Work engagement and psychological distress of health professionals during the COVID-19 pandemic

Journal of Nursing Management - Journal Article

Aims: To describe the level of work engagement of active health care professionals during the COVID-19 pandemic, and its relationship with psychological distress according to the professional category. Background: Health care professionals working on the front line of the COVID-19 pandemic are at risk of psychological distress, and work engagement could be a positive attitude that could serve as a protective factor. Methods: Cross-sectional observational study of 1,459 health care professionals. Psychological distress was measured with the General Health Questionnaire and work engagement with the Utrecht Work Engagement Scale. Data were analysed with bivariate analyses and correlations. Results: Psychological distress was reported by 80.6% of health care professionals. Work engagement as high with a total mean score of 5.04 (SD = 1.14). The results showed that distressed professionals showed significantly lower levels of work engagement. Conclusions: The present study identified psychological distress and work engagement experienced by health care professionals during the COVID-19 pandemic. Most of the variables included in the study revealed a significant relationship with psychological distress and work engagement. Implications for Nursing Management: The relationship between the working conditions with psychological distress and work engagement suggests that improvements in the workplace are needed to promote protective measure for the mental health of health care professionals. (PsycInfo Database Record (c) 2022 APA, all rights reserved)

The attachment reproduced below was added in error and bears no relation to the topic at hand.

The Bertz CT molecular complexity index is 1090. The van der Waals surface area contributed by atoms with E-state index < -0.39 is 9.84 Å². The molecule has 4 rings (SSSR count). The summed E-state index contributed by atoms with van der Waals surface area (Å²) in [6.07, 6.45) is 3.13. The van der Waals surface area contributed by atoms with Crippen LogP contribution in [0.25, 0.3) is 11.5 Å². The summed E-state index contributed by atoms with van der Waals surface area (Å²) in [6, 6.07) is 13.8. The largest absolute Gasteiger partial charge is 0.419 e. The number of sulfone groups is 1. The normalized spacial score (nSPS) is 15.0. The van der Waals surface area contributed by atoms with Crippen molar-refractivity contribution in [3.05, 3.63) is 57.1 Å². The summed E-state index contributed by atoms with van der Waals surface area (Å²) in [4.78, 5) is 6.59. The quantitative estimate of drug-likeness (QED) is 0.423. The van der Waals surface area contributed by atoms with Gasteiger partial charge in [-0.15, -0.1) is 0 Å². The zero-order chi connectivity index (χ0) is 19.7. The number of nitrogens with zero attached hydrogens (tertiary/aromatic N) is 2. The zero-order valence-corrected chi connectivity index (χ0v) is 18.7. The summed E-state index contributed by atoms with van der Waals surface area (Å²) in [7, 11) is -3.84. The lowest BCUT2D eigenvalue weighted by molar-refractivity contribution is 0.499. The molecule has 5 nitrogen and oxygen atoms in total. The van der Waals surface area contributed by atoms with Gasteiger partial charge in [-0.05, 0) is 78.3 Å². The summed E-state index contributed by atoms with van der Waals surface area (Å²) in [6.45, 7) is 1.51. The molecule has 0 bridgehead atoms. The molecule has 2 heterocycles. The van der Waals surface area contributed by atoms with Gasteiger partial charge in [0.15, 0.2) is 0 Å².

• Volume: 29
  • Issue: 5
  • Pages: 1016-1025
  • Date: 2021
  • Series title:
  • DOI: 10.1111/jonm.13239
  • ISSN: 0966-0429
Juan Gomez-Salgado, Sara Dominguez-Salas, Macarena Romero-Martin, Adolfo Romero, Valle Coronado-Vazquez, Carlos Ruiz-Frutos
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